Movie Review: ‘Hidden Figures’ Is An Uplifting Tale

By Colin Covert
Star Tribune (Minneapolis)

WWR Article Summary (tl;dr) Adapted from Margot Lee Shetterly’s nonfiction bestseller, “Hidden Figures” is a rare glimpse at black women making crucial contributions to the U.S. space program in the early 1960s.

Star Tribune (Minneapolis)

There’s no requirement for a movie to be unique or groundbreaking in order to succeed. “Hidden Figures” tells a singular story in textbook fashion, creating a conventional, feel-good, part-fictional history lesson that would fit in any high school.

Adapted from Margot Lee Shetterly’s nonfiction bestseller, this is a rare glimpse at black women making crucial contributions to the U.S. space program in the early 1960s. It is filmmaking as mainstream as meatloaf. And there’s nothing wrong with that.

Director Theodore Melfi made his sentimental drama formulaic and pleasurable in hopes that general audiences would eat it up.

The film offers an excellent ensemble cast giving wonderful performances. Leading ladies Taraji P. Henson, Octavia Spencer and Janelle Monae are pure awards-bait. They give interesting performances as Katherine Johnson (Henson), Dorothy Vaughan (Spencer) and Mary Jackson (Monae), outstanding but historically ignored math and physics wizards at Virginia’s Langley Memorial Aeronautical Laboratory.

Their pre-IBM contributions as “human computers” for NASA were essential to the program’s success. With slide rules, pencils and adding machines, they were personally responsible for putting John Glenn in orbit in 1962, navigating the ship, and bringing him safely back to Earth.

The film’s greatest asset may be Kevin Costner. He’s excellent as a composite character, doing the non-actorish work he does best. He keeps his craft authentic, naturalistic and all but invisible as a fair-minded NASA engineering boss who respects technical talent and detests any Jim Crow prejudice that could trip up his section’s role in the space race. The group chemistry is charming and inspirational.

The setting is a time when the Soviet Union was outperforming the United States in sending satellites and rockets into orbit, winning global prestige and worrying many Americans about the military implications of successful Russian launches. At that point, our long-range rockets had an embarrassing tendency to topple over on the launchpad or explode like fireworks shortly after takeoff. It was not our proudest hour.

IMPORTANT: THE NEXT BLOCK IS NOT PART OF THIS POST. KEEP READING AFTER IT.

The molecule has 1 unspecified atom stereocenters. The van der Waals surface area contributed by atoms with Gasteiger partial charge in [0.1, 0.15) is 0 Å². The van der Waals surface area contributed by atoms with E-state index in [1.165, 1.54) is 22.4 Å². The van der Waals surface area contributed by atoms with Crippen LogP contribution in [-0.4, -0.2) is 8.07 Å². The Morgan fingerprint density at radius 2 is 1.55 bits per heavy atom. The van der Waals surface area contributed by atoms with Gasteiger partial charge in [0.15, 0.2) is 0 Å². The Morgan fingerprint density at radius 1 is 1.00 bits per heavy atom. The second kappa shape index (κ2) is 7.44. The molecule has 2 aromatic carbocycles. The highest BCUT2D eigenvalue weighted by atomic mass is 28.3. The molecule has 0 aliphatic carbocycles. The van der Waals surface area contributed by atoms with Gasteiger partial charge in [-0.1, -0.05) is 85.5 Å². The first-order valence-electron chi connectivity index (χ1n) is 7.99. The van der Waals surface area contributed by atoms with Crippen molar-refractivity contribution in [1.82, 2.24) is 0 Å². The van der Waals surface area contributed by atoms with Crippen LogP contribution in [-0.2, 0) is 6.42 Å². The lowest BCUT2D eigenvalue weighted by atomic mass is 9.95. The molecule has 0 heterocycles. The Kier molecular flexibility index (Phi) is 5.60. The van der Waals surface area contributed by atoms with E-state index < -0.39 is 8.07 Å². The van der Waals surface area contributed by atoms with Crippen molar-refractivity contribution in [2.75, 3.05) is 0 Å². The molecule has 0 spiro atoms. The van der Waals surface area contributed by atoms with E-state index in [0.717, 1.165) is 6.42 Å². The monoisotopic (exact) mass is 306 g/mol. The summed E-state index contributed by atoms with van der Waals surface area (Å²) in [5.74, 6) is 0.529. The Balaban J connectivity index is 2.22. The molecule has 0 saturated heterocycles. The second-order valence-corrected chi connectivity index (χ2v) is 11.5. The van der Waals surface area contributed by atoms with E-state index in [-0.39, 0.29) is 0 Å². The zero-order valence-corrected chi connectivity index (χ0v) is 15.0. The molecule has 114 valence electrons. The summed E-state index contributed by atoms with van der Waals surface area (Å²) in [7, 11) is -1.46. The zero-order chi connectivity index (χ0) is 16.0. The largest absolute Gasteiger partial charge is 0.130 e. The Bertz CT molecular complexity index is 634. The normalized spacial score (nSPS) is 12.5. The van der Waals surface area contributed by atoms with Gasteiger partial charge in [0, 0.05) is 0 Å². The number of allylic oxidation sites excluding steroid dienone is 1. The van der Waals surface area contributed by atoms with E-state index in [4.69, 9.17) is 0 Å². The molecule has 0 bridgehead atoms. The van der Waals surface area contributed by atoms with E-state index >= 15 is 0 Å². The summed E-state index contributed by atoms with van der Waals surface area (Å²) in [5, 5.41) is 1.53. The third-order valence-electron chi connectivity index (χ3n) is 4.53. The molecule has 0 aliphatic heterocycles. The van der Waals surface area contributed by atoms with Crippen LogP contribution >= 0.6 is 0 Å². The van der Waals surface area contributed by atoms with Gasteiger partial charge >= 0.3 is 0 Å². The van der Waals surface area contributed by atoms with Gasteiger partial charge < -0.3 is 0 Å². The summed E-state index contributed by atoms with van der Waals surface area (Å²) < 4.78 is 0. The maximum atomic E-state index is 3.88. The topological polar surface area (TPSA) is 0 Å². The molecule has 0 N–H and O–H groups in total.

Nor was America propelling itself swiftly toward interracial unity. People pushing for civil rights were widely viewed as agitators, and seeking progress was commonly considered wanting too much too fast. The film’s scientific savants received minimal praise and rewards, facing entrenched prejudice while a number of white men far less qualified were hired at relatively high status and salaries.

The filmmakers find effective ways to make the fight for civil rights part of each character’s story. As the only African-American in an office filled with white men, Johnson is compelled to brew her own coffee in a pot marked “colored” rather than drink from the one the others share. Because there is no bathroom available for her in the building, she wastes precious work time crossing the vast grounds to the building where her black colleagues work. And when her efforts produce vital reports, she’s noted at best as a co-author.

Moments of prejudice reach outside the workplace. Vaughan is thrown out of a public library for researching outside of the “colored” section. Jackson has to go before a judge and argue against laws permitting racial segregation in order to take a white school’s night classes. Johnson, a widow with three children, meets a warm suitor in Army Col. Jim Johnson (Mahershala Ali), who has his own biases about the role of women. It’s not cruel or even intentional. It’s just the way things are, until people learn to see beyond them.

The characters struggle not just to find a place in science careers, but in society.

It’s hard to believe that the three women would be the sort of chatty close friends you’d find in a sitcom, or that an administrator like Costner’s character would swing a crowbar against a costly signboard signifying prejudice that offends him.

But despite its minor flaws, “Hidden Figures” provides an uplifting view of a difficult period.
3 out of 4 stars
Rating: PG for thematic elements and some language.

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